6 responses to “Geriatric urinary incontinence: just ask!”

  1. The information definitely helps to shape my approach to UI and management.

  2. This was well presented and made the issue more clear.
    I would like to see more evaluation of Mirabegron and the frail elderly, especially those with mild to moderate dementia. As noted, this population is unlikely to respond to non-pharmacologic treatment.
    Non-pharmacologic treatment is unlikely to be available in rural settings, so unfortunately pharmacotherapy may be the only solution.

  3. Thanks for a good update on the treatment options for geriatric UI! Please also consider referring your patients to a pelvic floor physiotherapist to assess and retrain the pelvic floor muscles. Physiotherapists also provide education on bladder training, urge suppression techniques, and functional use of the pelvic floor to prevent leakage.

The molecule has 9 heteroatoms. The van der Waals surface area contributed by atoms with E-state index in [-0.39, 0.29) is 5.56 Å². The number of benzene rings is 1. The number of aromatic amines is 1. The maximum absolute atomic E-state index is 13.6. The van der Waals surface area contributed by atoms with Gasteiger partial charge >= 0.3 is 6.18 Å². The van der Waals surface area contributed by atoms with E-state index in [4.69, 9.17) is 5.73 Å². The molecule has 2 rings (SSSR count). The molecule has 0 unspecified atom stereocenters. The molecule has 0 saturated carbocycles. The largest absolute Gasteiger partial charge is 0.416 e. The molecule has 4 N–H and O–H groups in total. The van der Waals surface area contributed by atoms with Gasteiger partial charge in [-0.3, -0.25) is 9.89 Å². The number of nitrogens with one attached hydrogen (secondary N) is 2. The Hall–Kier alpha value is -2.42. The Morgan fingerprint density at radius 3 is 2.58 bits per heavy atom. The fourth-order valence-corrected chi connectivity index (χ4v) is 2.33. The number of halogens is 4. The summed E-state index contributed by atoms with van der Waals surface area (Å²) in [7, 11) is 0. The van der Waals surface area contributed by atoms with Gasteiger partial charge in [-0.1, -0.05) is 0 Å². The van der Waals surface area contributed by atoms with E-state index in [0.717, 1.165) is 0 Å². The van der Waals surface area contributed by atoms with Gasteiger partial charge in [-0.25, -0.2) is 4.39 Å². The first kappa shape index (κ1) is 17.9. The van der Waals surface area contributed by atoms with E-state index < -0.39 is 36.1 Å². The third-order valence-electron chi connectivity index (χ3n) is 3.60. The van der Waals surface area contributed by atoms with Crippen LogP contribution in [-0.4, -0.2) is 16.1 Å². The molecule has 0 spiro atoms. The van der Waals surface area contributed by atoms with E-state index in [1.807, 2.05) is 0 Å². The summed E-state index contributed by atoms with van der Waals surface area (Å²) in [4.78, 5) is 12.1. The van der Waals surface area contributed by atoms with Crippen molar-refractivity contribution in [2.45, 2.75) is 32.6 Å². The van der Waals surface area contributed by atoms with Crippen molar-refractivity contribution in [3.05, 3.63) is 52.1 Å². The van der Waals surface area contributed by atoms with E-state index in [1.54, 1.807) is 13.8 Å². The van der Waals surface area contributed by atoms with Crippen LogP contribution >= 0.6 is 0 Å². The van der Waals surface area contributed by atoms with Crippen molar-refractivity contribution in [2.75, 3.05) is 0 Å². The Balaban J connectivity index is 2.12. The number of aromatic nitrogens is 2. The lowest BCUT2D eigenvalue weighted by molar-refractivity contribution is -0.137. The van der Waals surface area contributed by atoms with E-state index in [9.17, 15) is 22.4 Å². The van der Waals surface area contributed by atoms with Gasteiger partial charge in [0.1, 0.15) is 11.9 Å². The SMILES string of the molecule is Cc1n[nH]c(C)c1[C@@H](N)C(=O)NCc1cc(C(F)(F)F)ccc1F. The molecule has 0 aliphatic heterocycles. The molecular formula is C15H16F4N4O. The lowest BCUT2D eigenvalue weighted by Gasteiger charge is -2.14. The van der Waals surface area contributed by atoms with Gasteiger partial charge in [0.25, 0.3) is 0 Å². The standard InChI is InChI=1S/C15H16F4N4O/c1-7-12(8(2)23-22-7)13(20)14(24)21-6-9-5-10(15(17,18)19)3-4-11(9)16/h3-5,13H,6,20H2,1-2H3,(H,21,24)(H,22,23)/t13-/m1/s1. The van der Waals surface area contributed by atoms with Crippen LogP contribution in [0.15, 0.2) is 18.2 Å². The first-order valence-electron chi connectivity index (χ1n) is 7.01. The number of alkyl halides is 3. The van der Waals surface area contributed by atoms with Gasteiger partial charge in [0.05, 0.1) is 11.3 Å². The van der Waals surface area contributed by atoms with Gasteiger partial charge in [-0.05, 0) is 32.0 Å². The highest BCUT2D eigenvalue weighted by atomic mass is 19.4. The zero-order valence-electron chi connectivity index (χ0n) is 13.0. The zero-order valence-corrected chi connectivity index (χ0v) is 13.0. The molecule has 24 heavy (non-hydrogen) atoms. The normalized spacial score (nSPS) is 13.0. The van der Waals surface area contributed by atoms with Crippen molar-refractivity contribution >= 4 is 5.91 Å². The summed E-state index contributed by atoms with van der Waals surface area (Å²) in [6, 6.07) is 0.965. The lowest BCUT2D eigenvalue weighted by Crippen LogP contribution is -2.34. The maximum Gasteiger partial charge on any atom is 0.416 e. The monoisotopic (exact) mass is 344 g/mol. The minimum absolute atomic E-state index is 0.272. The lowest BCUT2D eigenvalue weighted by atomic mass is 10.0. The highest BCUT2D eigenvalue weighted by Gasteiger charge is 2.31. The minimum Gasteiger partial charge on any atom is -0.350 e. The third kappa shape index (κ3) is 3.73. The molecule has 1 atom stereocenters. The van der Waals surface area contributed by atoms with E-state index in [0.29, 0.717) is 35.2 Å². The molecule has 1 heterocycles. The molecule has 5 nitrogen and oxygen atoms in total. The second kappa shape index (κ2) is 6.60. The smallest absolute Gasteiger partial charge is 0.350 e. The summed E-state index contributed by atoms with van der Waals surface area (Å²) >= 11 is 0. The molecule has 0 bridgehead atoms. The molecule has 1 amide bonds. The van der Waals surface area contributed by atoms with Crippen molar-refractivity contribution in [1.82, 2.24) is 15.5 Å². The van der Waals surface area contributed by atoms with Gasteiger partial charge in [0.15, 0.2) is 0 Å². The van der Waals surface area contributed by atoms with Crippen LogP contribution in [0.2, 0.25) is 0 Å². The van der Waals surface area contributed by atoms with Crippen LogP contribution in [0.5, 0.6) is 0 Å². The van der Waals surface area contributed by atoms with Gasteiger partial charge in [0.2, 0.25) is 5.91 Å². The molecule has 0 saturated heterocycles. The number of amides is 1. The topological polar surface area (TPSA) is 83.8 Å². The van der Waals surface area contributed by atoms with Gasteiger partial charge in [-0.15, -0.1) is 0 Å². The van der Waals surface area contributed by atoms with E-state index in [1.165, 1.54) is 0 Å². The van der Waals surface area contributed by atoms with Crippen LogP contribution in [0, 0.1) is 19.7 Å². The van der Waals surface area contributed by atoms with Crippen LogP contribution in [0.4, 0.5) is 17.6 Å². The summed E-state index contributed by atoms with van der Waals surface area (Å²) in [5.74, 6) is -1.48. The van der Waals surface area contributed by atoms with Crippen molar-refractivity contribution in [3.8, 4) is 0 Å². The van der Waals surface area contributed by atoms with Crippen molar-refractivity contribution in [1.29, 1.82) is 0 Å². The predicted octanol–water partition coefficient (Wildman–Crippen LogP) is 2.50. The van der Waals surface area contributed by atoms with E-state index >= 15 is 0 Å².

4. Very well written article! Underscores the importance of education for primary care providers in order to overcome hesitancy to open the conversation. As eluded to in the text, Nurse Continence Advisors and Pelvic Floor Physiotherapists are an invaluable resource. It is unfortunate that these resources are severely lacking in BC and form an impediment to care.

  5. This an informative and helpful post – so clear and easy to follow step by step process of “Geriatric urinary incontinence”.

  6. Ouslander in 1995 Ann Intern Med RCT showed that treating bacteriuria in long-term care patients does not benefit urinary incontinence.

    NICE, American College of Physicians and UpToDate do not consider oxybutinin to be meaningfully more harmful than the other antimuscarinic drugs, which are far more expensive and no more effective.

    That Pfizer is a very effective marketing machine.

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